Robert Alvarez / Institute for Policy Studies

Workers and activists around the United States gathered this past Saturday, just days before the Supreme Court began hearing arguments in a landmark labor case, to demand an end to the rigged economy that allows the wealthy and corporations to have an outsized impact on policies that affect working people.

The latest example of this rigged economy? Janus v. AFSCME — a case currently before the Supreme Court that could change the way public sector unions in the United States operate. In 1977, the court ruled that public sector unions can compel non-union employees to pay what’s known as “fair share fees.” These fees, a partial cost of what union members pay, help defray the costs of collective bargaining that helps all workers, regardless of whether or not they belong to the union. Now, Mark Janus, an Illinois state employee, is challenging that decision with the backing of the National Right to Work Committee.

While Saturday’s events, dubbed the Working People’s Day of Action, are a direct response to the case, organizers also know that it’s only the latest in an onslaught of attacks against working people. “It would be silly to pretend we weren’t purposely doing these actions on the eve of the opening of arguments of the Janus court case,” Erica Smiley, the organizing director of Jobs With Justice, told ahead of the day of action. Jobs With Justice was one of the rally’s organizing partners.

“But, at the same time, this is a much more prolonged effort and opportunity to popularize and expand the idea that in order to have a working democracy, working people have to be able to collectively come together to negotiate for themselves over the conditions in their lives.”

The conditions Smiley mentioned aren’t strictly in the workplace. While most of the rally attendees in Washington, D.C. were focused on the next steps for the labor movement, the first thing Felicia Dantzler mentioned to was the absurd cost of living in her hometown. Dantzler decried the fact that she couldn’t afford to live within the district boundaries, where she grew up, despite making nearly six figures. But as the president of AFSCME Local 2743, she’s also concerned about the impact the court case will have on her directly. “We want the powers that be to know that we care,” she said.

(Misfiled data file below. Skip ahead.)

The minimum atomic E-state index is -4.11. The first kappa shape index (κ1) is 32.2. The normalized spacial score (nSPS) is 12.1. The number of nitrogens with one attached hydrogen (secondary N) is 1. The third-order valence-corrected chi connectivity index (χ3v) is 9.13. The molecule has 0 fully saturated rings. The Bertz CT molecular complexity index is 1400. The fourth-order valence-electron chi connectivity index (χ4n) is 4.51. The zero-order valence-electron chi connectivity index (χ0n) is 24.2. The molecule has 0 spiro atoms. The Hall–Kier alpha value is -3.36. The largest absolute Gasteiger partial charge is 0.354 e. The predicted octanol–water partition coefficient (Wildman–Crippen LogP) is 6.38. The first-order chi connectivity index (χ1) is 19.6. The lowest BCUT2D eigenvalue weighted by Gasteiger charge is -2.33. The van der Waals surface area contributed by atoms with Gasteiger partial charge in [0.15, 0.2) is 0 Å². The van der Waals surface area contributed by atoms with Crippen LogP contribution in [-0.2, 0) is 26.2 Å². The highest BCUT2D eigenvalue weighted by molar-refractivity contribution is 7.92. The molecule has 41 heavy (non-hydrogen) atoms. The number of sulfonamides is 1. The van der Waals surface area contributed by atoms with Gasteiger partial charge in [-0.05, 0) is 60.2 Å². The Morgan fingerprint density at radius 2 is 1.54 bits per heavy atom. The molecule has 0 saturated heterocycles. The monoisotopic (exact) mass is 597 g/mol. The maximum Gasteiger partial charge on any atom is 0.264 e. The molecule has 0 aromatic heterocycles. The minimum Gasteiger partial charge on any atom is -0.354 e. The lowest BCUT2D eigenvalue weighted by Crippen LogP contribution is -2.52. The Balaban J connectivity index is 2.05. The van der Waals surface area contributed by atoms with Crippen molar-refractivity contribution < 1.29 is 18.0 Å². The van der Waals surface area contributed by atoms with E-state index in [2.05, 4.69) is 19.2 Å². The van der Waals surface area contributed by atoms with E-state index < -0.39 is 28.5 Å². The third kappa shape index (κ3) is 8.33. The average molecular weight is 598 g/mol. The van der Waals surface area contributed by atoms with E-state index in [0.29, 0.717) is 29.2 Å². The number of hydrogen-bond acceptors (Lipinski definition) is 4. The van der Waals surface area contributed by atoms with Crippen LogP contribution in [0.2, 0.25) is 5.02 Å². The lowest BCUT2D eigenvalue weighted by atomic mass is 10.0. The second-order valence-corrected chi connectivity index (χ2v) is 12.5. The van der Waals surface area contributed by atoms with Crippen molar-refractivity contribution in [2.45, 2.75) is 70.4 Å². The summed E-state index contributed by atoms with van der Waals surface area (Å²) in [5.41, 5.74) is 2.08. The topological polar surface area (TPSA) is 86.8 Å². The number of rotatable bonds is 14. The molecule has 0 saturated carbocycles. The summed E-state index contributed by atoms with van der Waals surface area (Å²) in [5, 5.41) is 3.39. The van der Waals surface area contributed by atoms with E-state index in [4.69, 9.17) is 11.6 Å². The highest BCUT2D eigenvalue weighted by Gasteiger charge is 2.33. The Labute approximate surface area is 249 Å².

Debra Walker, president of AFSCME Local 709, felt the same way. “I’m out here fighting for my workers’ rights,” she said. “You’re getting the same rights that we do when you don’t want to contribute,” referring to non-union workers who benefit from collective bargaining but feel they don’t need to pay fair share fees.

“If Mr. Janus doesn’t like the pay and the benefits and the rights that he has negotiated by his union, then why doesn’t he try working in a non-union workplace and leave us alone?” AFL-CIO Secretary-Treasurer Liz Shuler roared onstage, to much applause from the crowd. “If we show that the labor movement is the best way to make change, the best way to bring people together for a voice, and we make ourselves essential to everyone’s lives, they’re going to want to join unions, and Janus will be irrelevant.”